Taylor used - as a point of departure - Solomon's famous last words 'My blood will nourish the tree that will bear the fruits of freedom', and "tried to visualise what the 'fruits of freedom' were at the time. I decided not to be the sole artist on the project but to work with two local primary schools that I had personal contact with. At these two schools the project started off by asking the children to make drawings of what they considered to be the 'fruits of freedom'. The best drawings were chosen and over a few weeks the children were taught how to model these drawings in relief onto clay that my studio provided. Ms Elizabeth Mahlangu who worked for the City Council was asked to choose which clay reliefs would be cast in bronze and attached to the base. With this newfound freedom of democracy, the world was made available to the children creating a sphere or 'world of opportunity' that was welded together. Some of the drawings made by the children were made into plaques. Unfortunately due to poor lighting and security many of these relief plaques have subsequently been removed and have not been found again."

"With the base I tried to work as true to the material as possible and tried to avoid using polished granite as it would refer to a grave stone. The landscaper wanted to work with the concept of the tree that the base was designed upon, although I did not agree with the design nor the materiality of the designed tree roots. The sculpture was cleaned and polished a few years ago, some of the children's plaques were recast and re-attached on this occasion."1

Statement of heritage significance

The Solomon Mahlangu Statue is an integral layer of the historic development of the site of the Solomon Mahlangu Freedom Square. It was unveiled 17 September 2005 in its current position at the westernmost end of the paved pedestrian promenade. The (then) Minister of Defence Mosiuoa Lekota, and (then) Executive Mayor of the Tshwane Metropolitan Council Father Smangaliso Mkhatshwa officiated at the unveiling ceremony.

The Statue's aesthetic value stems primarily from its landmark qualities. The presence of the Statue impacts on important vistas, such as the existing paved pedestrian promenade extending toward the east from the paved circular area at the Statue, and on general views, particularly from the intersection of Maphalla Drive with Tsamaya Avenue and Stormvoël Road.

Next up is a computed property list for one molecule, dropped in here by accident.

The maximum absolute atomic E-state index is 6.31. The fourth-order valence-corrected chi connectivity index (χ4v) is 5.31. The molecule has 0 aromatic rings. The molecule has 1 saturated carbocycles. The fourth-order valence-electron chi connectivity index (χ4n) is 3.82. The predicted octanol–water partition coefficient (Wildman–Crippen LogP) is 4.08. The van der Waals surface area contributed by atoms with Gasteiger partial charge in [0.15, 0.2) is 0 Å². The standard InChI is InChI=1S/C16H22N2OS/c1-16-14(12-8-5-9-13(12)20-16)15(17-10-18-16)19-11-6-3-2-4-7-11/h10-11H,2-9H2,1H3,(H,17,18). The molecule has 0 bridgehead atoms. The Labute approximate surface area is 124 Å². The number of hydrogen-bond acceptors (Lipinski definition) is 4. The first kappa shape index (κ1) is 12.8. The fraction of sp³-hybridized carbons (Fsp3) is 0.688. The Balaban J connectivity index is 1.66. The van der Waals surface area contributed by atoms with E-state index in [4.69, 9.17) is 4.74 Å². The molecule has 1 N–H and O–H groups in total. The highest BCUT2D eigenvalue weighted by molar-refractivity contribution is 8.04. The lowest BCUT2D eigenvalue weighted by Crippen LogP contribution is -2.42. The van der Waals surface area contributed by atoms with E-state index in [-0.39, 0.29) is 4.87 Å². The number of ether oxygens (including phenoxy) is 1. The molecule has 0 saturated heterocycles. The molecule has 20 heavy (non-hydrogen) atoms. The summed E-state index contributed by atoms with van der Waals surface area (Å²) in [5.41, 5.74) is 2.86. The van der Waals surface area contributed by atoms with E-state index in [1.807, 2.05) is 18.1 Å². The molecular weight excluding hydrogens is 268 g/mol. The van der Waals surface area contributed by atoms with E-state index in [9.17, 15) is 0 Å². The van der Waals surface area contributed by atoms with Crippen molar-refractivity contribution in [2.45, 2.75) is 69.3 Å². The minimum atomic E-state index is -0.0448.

The Statue commemorates a true hero of the armed struggle against apartheid. The execution of Solomon Kalushi Mahlangu on 6 April 1979 resulted in an unprecedented international condemnation of the then South African Government. Solomon Mahlangu paid for his beliefs with his life. The Statue contributes to an understanding of this. At the same time the Statue is a tangible reminder of one of the darkest chapters in the history of South Africa, i.e. the struggle against racial oppression and the fight for a free and democratic South Africa. The Statue is consequently of notable historic and symbolic importance as it celebrates both an icon and an iconic struggle.

Statement of heritage impact

The proposed upgrade of the Solomon Mahlangu Freedom Square will have a positive heritage impact on the conservation and future retention of the Statue of Solomon Mahlangu and will in turn, enhance its heritage significance. The upgrade proposal envisages strengthening the Statue’s landmark qualities. The Statue will become an anchor point for reflection on the proposed meandering ribbon pathway and the new Liberation Spine, with the latter further enhancing the aesthetic value of the Statue.

It is planned to change the existing status quo by rotating the Statue to face down the proposed new Liberation Spine across the park. A new sloping plinth will be constructed behind the Statue in order to accentuate its importance and for a gateway artworks intervention fronting onto the adjacent intersection of Maphalla Drive with Tsamaya Avenue and Stormvoël Road. This would constitute a positive impact, as it will strengthen the landmark qualities of the Statue as the central focus element of the proposed new Liberation Spine while at the same time, augmenting the symbolic meaning of the proposed new Liberation Spine.

Ref: Extracted and edited from: BRUWER, J and MARTINSON, W. Heritage Impact Assessment – Solomon Mahlangu Freedom Square, Mamelodi. 2012.

1. Personal Correspondence A. Taylor – W. Martinson, 14 August 2012.